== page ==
The Protagonist is a wooden, hand-crafted, open hull, 15-foot catboat with one huge tabernacle sail. The mast is mounted on the bow and the boom is as long as the boat. We found this beautiful sailboat when we moved to Gulf Shores, Alabama in 2016. Our neighbor, Bob McKay, built it in 1999. It is the perfect boat for day sailing on Bon Secour Bay, Mobile Bay, and along the Intracoastal Waterway. 

Since the weather in Gulf Shores is perfect for sailing all year long, we wanted a small boat to sail when we are in Alabama. In 2016, we had an opportunity to buy a 30-foot Island Packet that was in excellent condition, but it was important to Michelle that we have a small boat that she could handle on her own when Maik was in Germany. It was important to have something that we could just take out for a couple hours of sailing on the Bay, or a sunset cruise, or to a local restaurant. The Protagonist fit the bill and it is moored in our home marina on Plash Island, which is also our front yard.

We’ve all heard the famous quote, “The big boats get the glory, but the small boats make the sailor.”  We thought about this when thinking about purchasing The Protagonist. Michelle's ultimate goal was, and still is, to become a better sailor. If this is the goal, The Protagonist is the perfect sailboat. She has no instrumentation, no GPS, no autopilot. She uses a centerboard, which serves as a keel when you manually let it down, and there is only one sail. We later installed a small bilge pump and a depth sounder, both of which are powered by a rechargeable battery system. It has a very small four-stroke outboard motor that will help us maneuver in and out of the marina. But that’s it—you have to sail her!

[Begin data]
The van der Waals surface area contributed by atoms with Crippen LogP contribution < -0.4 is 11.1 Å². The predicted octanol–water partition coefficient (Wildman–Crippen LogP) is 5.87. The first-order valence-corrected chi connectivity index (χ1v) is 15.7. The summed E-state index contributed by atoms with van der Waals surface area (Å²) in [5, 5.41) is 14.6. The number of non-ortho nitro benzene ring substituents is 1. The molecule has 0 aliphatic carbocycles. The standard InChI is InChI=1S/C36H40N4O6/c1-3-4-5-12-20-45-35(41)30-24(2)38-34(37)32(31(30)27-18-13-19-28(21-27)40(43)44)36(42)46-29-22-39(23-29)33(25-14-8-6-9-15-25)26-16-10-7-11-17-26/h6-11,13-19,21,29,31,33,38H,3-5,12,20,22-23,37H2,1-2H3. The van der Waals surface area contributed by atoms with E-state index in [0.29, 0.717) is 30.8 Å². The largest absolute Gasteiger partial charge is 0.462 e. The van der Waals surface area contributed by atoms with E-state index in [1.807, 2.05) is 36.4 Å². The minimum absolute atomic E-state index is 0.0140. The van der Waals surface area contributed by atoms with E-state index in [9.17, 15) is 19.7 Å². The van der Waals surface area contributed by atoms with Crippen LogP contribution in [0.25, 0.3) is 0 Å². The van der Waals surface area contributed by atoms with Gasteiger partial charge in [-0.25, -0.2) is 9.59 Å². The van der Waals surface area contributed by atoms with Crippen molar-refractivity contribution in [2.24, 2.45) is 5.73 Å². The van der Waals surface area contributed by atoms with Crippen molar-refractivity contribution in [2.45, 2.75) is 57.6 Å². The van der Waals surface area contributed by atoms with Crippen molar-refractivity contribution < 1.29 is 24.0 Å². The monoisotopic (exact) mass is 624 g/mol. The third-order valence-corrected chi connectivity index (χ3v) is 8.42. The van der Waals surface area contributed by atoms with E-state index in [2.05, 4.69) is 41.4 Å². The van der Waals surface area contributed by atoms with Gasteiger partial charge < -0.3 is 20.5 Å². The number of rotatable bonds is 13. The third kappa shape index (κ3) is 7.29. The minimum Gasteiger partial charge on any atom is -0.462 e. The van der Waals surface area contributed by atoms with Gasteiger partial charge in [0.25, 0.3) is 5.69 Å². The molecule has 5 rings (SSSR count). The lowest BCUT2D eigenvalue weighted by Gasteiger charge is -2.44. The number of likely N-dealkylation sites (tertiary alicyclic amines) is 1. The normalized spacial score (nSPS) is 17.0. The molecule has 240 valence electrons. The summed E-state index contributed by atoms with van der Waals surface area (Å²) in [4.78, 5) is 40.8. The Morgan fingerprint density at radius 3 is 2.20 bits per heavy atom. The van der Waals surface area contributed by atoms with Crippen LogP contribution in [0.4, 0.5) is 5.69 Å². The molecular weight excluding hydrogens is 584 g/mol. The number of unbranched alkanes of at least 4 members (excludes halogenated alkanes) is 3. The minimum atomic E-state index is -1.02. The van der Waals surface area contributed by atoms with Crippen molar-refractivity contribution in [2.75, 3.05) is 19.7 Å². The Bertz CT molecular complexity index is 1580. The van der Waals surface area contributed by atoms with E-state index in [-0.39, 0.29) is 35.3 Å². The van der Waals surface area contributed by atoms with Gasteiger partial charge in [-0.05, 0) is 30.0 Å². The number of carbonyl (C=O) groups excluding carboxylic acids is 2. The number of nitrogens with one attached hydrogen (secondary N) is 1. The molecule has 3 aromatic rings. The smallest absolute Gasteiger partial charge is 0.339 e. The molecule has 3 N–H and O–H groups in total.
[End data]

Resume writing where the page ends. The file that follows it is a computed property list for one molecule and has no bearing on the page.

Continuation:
The first time we took her out on Bon Secour Bay, the wind was swirling and the waves were white capping. She handled it great, and we knew instantly that she is very seaworthy.

When naming The Protagonist, it was important to use a literary term because Michelle is a journalist. We found a definition of “protagonist” online that we really love. “The protagonist is the one we root for in the novel—the character whose inner life we are given access to. A protagonist doesn’t always wear a white hat, and he doesn’t always fight a dude wearing a black one. The best protagonists are often the most complex—sometimes kind, sometimes loathsome, always engaging.”

She is the perfect little sailboat for day sailing with our seadogs, Cap’n Jack and Scout, on Alabama’s gorgeous Gulf Coast.